In storytelling manipulative?

Posted by  Shawn Callahan —October 3, 2008
Filed in Business storytelling

Here is my test for whether a skill is manipulative: “Would it lose its power if people knew exactly what you were doing and why?” If the answer is yes, if the technique loses its power in the light of day, then it’s manipulative and I don’t want any part of it. – David Maxfield

This definition works for me.

About  Shawn Callahan

Shawn, author of Putting Stories to Work, is one of the world's leading business storytelling consultants. He helps executive teams find and tell the story of their strategy. When he is not working on strategy communication, Shawn is helping leaders find and tell business stories to engage, to influence and to inspire. Shawn works with Global 1000 companies including Shell, IBM, SAP, Bayer, Microsoft & Danone. Connect with Shawn on:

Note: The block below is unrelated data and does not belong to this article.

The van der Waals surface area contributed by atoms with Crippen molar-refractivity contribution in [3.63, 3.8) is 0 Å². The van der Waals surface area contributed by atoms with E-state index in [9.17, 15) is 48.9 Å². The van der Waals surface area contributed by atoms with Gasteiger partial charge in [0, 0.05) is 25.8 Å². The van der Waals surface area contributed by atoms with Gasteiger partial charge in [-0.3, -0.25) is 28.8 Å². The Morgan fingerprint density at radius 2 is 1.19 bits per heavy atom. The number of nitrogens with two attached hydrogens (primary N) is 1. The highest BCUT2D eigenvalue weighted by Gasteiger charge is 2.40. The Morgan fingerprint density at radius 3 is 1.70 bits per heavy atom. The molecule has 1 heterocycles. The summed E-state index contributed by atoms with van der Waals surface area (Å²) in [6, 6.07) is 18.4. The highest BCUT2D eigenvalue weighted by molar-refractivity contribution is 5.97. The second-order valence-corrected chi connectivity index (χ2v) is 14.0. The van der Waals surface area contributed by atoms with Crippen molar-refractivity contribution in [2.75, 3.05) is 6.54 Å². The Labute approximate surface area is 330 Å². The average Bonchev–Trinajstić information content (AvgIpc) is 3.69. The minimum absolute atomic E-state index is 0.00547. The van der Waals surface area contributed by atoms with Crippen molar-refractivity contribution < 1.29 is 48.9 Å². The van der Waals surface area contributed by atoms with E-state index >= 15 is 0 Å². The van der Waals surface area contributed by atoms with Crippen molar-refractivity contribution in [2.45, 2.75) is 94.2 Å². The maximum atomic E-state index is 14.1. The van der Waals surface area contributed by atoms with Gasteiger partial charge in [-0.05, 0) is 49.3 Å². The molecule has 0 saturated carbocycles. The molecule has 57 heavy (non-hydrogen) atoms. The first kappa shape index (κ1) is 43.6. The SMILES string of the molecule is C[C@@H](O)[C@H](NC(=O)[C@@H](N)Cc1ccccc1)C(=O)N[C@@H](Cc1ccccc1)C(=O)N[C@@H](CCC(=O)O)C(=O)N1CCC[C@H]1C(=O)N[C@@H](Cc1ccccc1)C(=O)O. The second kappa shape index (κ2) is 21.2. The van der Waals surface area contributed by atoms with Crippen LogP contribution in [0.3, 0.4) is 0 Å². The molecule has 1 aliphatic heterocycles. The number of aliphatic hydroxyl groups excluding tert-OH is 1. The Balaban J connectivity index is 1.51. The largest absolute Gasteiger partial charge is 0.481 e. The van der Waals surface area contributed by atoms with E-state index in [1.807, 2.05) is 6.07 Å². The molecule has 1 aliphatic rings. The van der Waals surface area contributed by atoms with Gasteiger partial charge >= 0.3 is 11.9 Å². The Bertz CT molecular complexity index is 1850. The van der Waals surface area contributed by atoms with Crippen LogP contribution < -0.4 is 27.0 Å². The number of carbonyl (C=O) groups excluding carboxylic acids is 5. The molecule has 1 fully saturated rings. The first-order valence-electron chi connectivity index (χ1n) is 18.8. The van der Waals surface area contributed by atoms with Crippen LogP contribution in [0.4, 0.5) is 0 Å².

1. Tom Graves says:

    Not quite sure I agree with that definition, though can see where it’s going, and why.
    My problem with it is that a fair bit of the work I do involves something close to manipulation – what I call “tricking people into being powerful” – to help people find and engage their own power and responsibility. It’s critical at a particular stage in skills-development, especially to get people past what I call the ‘Silliness Barrier’ – “if I admit to myself that I could have done this at any time, I’ll feel silly, so to save myself the embarrassment I’ll convince myself that I ‘can’t’ do it”. To get people past that barrier, I use a story or sequence which conceals the change from “I can’t” to “I can”, which in essence ends with a punchline of “you keep telling me you can’t do it: have you noticed you’ve just done it?”